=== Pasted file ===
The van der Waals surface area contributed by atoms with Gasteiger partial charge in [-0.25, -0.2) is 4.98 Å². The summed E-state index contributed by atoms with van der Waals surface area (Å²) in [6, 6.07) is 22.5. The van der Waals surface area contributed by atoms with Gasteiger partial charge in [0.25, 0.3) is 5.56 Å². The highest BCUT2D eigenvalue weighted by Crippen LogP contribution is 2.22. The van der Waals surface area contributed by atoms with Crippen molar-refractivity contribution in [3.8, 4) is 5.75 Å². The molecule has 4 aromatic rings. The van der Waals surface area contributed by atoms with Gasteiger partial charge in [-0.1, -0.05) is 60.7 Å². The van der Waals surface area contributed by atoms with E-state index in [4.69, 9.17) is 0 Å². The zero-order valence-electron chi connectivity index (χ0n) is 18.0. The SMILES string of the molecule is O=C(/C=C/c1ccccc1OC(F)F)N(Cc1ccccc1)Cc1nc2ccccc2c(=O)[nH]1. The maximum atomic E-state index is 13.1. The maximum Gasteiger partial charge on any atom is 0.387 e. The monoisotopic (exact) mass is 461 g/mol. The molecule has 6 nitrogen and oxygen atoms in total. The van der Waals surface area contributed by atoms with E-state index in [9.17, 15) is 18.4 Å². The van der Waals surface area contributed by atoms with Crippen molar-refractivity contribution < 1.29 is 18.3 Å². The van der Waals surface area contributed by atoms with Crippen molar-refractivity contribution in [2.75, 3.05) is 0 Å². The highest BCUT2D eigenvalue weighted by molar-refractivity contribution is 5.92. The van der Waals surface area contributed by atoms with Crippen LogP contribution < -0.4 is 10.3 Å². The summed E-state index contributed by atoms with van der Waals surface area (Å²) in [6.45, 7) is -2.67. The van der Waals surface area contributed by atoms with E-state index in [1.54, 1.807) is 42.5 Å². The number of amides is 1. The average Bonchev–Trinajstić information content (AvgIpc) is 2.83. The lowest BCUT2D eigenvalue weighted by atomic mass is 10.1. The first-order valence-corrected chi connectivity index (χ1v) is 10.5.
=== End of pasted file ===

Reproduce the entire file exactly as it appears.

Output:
The van der Waals surface area contributed by atoms with Gasteiger partial charge in [-0.25, -0.2) is 4.98 Å². The summed E-state index contributed by atoms with van der Waals surface area (Å²) in [6, 6.07) is 22.5. The van der Waals surface area contributed by atoms with Gasteiger partial charge in [0.25, 0.3) is 5.56 Å². The highest BCUT2D eigenvalue weighted by Crippen LogP contribution is 2.22. The van der Waals surface area contributed by atoms with Crippen molar-refractivity contribution in [3.8, 4) is 5.75 Å². The molecule has 4 aromatic rings. The van der Waals surface area contributed by atoms with Gasteiger partial charge in [-0.1, -0.05) is 60.7 Å². The van der Waals surface area contributed by atoms with E-state index in [4.69, 9.17) is 0 Å². The zero-order valence-electron chi connectivity index (χ0n) is 18.0. The SMILES string of the molecule is O=C(/C=C/c1ccccc1OC(F)F)N(Cc1ccccc1)Cc1nc2ccccc2c(=O)[nH]1. The maximum atomic E-state index is 13.1. The maximum Gasteiger partial charge on any atom is 0.387 e. The monoisotopic (exact) mass is 461 g/mol. The molecule has 6 nitrogen and oxygen atoms in total. The van der Waals surface area contributed by atoms with E-state index in [9.17, 15) is 18.4 Å². The van der Waals surface area contributed by atoms with Crippen molar-refractivity contribution < 1.29 is 18.3 Å². The van der Waals surface area contributed by atoms with Crippen molar-refractivity contribution in [2.75, 3.05) is 0 Å². The highest BCUT2D eigenvalue weighted by molar-refractivity contribution is 5.92. The van der Waals surface area contributed by atoms with Crippen LogP contribution < -0.4 is 10.3 Å². The summed E-state index contributed by atoms with van der Waals surface area (Å²) in [6.45, 7) is -2.67. The van der Waals surface area contributed by atoms with E-state index in [1.54, 1.807) is 42.5 Å². The number of amides is 1. The average Bonchev–Trinajstić information content (AvgIpc) is 2.83. The lowest BCUT2D eigenvalue weighted by atomic mass is 10.1. The first-order valence-corrected chi connectivity index (χ1v) is 10.5.